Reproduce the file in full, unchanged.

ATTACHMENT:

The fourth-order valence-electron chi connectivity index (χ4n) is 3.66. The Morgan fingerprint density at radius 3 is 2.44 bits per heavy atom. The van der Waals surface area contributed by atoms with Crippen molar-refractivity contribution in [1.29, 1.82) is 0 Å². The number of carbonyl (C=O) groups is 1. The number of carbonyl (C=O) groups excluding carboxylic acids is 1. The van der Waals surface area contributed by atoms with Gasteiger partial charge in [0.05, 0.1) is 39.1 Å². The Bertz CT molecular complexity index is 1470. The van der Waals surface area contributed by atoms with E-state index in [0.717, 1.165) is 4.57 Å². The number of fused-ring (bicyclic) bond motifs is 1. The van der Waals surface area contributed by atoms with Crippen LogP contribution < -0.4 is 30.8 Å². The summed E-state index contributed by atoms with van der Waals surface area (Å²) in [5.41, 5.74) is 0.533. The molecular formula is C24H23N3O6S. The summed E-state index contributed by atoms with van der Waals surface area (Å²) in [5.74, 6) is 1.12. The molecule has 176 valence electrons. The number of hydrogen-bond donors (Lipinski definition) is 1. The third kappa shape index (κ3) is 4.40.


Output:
The fourth-order valence-electron chi connectivity index (χ4n) is 3.66. The Morgan fingerprint density at radius 3 is 2.44 bits per heavy atom. The van der Waals surface area contributed by atoms with Crippen molar-refractivity contribution in [1.29, 1.82) is 0 Å². The number of carbonyl (C=O) groups is 1. The number of carbonyl (C=O) groups excluding carboxylic acids is 1. The van der Waals surface area contributed by atoms with Gasteiger partial charge in [0.05, 0.1) is 39.1 Å². The Bertz CT molecular complexity index is 1470. The van der Waals surface area contributed by atoms with E-state index in [0.717, 1.165) is 4.57 Å². The number of fused-ring (bicyclic) bond motifs is 1. The van der Waals surface area contributed by atoms with Crippen LogP contribution < -0.4 is 30.8 Å². The summed E-state index contributed by atoms with van der Waals surface area (Å²) in [5.41, 5.74) is 0.533. The molecular formula is C24H23N3O6S. The summed E-state index contributed by atoms with van der Waals surface area (Å²) in [5.74, 6) is 1.12. The molecule has 176 valence electrons. The number of hydrogen-bond donors (Lipinski definition) is 1. The third kappa shape index (κ3) is 4.40.